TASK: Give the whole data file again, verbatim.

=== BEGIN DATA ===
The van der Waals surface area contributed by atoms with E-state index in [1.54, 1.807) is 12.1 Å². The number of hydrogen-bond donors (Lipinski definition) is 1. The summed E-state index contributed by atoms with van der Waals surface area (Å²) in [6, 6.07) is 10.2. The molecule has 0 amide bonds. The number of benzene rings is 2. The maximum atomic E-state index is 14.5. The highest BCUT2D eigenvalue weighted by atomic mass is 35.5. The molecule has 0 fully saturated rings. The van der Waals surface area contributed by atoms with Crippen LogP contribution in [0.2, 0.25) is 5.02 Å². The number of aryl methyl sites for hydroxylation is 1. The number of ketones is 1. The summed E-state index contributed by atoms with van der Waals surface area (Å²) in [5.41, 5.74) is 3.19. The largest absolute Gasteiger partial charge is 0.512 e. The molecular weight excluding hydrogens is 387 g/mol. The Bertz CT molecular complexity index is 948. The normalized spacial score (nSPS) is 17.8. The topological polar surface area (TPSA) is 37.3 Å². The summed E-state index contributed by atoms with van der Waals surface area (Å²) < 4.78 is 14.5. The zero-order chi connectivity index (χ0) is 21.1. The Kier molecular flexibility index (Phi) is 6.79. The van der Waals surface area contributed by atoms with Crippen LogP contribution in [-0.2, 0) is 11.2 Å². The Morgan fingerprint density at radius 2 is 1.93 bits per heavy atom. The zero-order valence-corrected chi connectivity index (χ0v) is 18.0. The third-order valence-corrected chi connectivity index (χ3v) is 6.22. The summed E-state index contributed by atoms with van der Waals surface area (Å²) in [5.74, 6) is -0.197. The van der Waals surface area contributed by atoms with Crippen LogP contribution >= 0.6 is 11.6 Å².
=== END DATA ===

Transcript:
The van der Waals surface area contributed by atoms with E-state index in [1.54, 1.807) is 12.1 Å². The number of hydrogen-bond donors (Lipinski definition) is 1. The summed E-state index contributed by atoms with van der Waals surface area (Å²) in [6, 6.07) is 10.2. The molecule has 0 amide bonds. The number of benzene rings is 2. The maximum atomic E-state index is 14.5. The highest BCUT2D eigenvalue weighted by atomic mass is 35.5. The molecule has 0 fully saturated rings. The van der Waals surface area contributed by atoms with Crippen LogP contribution in [0.2, 0.25) is 5.02 Å². The number of aryl methyl sites for hydroxylation is 1. The number of ketones is 1. The summed E-state index contributed by atoms with van der Waals surface area (Å²) in [5.41, 5.74) is 3.19. The largest absolute Gasteiger partial charge is 0.512 e. The molecular weight excluding hydrogens is 387 g/mol. The Bertz CT molecular complexity index is 948. The normalized spacial score (nSPS) is 17.8. The topological polar surface area (TPSA) is 37.3 Å². The summed E-state index contributed by atoms with van der Waals surface area (Å²) < 4.78 is 14.5. The zero-order chi connectivity index (χ0) is 21.1. The Kier molecular flexibility index (Phi) is 6.79. The van der Waals surface area contributed by atoms with Crippen LogP contribution in [-0.2, 0) is 11.2 Å². The Morgan fingerprint density at radius 2 is 1.93 bits per heavy atom. The zero-order valence-corrected chi connectivity index (χ0v) is 18.0. The third-order valence-corrected chi connectivity index (χ3v) is 6.22. The summed E-state index contributed by atoms with van der Waals surface area (Å²) in [5.74, 6) is -0.197. The van der Waals surface area contributed by atoms with Crippen LogP contribution >= 0.6 is 11.6 Å².